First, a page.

Smartphone use in Agriculture: What do we know?
As the use of smartphone technology is becoming increasingly popular, there is a need to consider how farmers have adapted. Ursula Kenny gives an insight into a study that was carried out which examined the factors that influence Irish farmers’ engagement with smartphone use.
As the use of smartphone technology is becoming increasingly popular in the agricultural context, there is a need to consider how farmers have adapted to this form of technology. We carried out a study that examined the factors that influence Irish farmers’ engagement with smartphone use and new smartphone apps and explored the supports required by farmers to successfully engage with smartphone apps for agriculture use. Seven focus groups were conducted with a total of 41 farmers from four regions in the Republic of Ireland.
Findings revealed that factors such as poor broadband internet availability, coupled with a lack of comfort with emerging technologies, technology trust issues, and a perceived lack of sufficient benefits deterred farmers’ engagement with smartphone technology and agricultural apps. Perceived benefits of smartphone engagement also emerged including an enhanced sense of empowerment, a more flexible lifestyle, a reduction in stress, an improvement in time efficiency, an enhanced level of communication between farmers and their respective governing bodies and, an ability to make data-driven decisions on the farm. Perceived support networks to aid farmers in using agricultural apps included farm advisors, family members and peers.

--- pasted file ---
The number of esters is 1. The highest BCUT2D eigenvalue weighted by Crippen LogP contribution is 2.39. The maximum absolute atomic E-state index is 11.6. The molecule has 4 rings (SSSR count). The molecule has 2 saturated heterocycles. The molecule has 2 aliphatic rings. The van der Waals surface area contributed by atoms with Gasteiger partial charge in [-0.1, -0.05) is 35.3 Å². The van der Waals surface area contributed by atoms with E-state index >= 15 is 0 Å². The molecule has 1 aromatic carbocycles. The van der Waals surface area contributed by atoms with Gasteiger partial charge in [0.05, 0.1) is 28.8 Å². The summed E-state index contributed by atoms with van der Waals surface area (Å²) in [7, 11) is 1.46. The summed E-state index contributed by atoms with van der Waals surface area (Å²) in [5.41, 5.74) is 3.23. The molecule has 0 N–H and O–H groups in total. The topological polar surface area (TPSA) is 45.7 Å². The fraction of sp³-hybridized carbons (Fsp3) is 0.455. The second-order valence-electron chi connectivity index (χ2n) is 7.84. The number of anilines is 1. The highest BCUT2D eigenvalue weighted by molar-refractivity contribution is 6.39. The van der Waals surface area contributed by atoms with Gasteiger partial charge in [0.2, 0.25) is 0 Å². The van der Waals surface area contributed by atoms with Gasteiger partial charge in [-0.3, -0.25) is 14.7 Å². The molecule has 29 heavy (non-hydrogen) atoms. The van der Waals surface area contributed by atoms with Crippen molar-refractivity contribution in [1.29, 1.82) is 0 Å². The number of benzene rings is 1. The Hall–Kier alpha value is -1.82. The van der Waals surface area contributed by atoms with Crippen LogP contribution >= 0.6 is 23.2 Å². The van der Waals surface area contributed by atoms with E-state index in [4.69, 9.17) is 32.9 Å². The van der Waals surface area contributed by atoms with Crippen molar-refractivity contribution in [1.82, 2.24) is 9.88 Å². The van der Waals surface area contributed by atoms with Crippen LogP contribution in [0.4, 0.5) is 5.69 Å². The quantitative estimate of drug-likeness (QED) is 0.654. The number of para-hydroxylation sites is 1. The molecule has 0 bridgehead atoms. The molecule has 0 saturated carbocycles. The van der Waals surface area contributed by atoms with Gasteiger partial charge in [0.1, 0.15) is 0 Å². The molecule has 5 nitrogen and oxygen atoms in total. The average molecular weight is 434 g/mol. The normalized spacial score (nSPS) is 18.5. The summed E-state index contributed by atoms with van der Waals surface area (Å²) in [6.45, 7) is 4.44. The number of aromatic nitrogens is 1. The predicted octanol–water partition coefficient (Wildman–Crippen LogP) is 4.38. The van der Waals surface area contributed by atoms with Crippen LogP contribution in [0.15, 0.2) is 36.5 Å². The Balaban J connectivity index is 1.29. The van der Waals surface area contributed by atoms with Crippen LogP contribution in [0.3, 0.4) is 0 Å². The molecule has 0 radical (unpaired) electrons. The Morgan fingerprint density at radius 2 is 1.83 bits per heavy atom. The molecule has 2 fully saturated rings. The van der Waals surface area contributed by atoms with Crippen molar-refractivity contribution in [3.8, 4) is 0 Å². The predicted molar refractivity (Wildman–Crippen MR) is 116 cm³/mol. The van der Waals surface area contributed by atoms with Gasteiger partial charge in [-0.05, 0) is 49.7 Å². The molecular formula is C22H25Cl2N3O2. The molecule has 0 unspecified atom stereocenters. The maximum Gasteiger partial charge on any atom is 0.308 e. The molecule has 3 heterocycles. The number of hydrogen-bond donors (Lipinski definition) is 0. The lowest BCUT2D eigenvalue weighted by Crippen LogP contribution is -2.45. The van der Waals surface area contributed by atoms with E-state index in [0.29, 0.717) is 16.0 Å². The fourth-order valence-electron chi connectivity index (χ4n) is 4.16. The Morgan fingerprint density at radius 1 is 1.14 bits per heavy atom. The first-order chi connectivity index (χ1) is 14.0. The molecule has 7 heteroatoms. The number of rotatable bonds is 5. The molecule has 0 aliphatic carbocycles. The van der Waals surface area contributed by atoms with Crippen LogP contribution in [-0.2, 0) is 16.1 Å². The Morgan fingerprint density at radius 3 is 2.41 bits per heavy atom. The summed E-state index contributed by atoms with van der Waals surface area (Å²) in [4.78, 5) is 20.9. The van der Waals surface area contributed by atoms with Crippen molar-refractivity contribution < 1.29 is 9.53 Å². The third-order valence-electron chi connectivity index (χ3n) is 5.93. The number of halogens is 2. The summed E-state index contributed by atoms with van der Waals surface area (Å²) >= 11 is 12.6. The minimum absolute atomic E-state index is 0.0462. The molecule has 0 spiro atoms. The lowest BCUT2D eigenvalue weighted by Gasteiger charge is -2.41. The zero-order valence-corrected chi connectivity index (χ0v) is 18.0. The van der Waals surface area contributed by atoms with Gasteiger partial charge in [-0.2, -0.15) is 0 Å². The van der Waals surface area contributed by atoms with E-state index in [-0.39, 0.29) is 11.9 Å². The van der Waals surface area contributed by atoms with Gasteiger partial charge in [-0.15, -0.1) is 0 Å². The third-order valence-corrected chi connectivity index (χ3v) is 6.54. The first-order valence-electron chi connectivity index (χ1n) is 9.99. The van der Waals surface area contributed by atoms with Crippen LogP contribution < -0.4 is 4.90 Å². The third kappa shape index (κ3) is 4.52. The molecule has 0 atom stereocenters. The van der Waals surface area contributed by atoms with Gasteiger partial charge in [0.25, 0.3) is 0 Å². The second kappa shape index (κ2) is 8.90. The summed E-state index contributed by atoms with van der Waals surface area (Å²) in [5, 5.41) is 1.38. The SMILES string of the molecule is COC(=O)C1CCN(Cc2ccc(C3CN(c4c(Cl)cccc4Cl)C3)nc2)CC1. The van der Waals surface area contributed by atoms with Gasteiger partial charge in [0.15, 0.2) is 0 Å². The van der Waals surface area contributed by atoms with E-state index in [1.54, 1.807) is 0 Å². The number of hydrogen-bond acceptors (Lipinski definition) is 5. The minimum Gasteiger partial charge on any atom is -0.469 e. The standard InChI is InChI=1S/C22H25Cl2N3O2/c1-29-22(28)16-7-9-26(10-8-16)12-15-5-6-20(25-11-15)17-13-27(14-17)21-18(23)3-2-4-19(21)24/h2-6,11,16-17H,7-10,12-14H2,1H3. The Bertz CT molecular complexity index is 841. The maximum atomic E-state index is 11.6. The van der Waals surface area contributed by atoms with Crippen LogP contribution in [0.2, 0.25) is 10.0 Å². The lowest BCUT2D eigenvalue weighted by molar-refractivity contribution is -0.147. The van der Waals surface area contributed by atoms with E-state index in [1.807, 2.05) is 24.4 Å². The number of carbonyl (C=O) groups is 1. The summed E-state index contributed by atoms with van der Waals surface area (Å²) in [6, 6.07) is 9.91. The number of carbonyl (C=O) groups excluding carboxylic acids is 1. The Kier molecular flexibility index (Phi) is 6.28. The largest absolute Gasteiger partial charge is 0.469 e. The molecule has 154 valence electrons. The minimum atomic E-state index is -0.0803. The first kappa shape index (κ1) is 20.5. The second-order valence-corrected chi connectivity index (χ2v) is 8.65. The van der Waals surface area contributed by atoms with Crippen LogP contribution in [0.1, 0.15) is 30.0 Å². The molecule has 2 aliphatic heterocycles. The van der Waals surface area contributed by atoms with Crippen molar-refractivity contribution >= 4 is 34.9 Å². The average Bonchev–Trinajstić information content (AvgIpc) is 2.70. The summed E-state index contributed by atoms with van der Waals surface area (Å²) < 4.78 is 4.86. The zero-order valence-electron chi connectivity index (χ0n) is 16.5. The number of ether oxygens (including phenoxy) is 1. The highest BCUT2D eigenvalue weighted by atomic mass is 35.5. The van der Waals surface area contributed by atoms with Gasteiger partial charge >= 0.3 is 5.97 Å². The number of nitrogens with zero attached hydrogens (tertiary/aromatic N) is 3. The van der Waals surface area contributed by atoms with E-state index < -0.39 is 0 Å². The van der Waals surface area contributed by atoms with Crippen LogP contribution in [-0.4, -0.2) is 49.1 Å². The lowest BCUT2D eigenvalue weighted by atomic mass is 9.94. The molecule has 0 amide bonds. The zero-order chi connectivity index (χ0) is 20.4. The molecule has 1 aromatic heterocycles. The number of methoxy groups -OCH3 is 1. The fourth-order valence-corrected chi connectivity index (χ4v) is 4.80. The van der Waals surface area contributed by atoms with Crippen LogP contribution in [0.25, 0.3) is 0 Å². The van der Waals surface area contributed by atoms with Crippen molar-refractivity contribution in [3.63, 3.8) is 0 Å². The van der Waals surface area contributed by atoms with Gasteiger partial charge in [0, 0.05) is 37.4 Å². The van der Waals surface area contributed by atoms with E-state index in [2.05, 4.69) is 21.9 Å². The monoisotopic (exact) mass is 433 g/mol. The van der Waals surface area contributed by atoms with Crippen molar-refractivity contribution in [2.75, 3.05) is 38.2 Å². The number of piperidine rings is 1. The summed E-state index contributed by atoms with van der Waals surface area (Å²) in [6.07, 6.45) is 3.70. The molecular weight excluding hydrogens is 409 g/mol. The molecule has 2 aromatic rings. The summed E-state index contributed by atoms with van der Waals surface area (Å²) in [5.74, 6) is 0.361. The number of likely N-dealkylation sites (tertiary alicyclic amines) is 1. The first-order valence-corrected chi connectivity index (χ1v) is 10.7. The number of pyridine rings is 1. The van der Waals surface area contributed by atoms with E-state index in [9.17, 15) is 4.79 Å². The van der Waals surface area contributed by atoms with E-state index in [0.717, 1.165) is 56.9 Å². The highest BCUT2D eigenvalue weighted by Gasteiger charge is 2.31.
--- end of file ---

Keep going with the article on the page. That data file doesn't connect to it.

The findings outline the importance of understanding the barriers and enablers of farmers’ engagement with smartphones and agricultural apps in Ireland. The findings are of interest to researchers in the field of smart farming technology, as well as developers and providers of agricultural smartphone apps, since this research is one of the first studies to provide information about the underlying factors driving or preventing smartphone and app use among farmers.
This study was conducted within the wider context of the H2020 funded NIVA project. Teagasc, along with other project partners, is responsible for co-developing a geotagged photo application (app) with the farming community for use on smart devices. The findings reported in this study represent the first stage of the research process; whereby farmers’ views on smartphones and smartphone apps were obtained.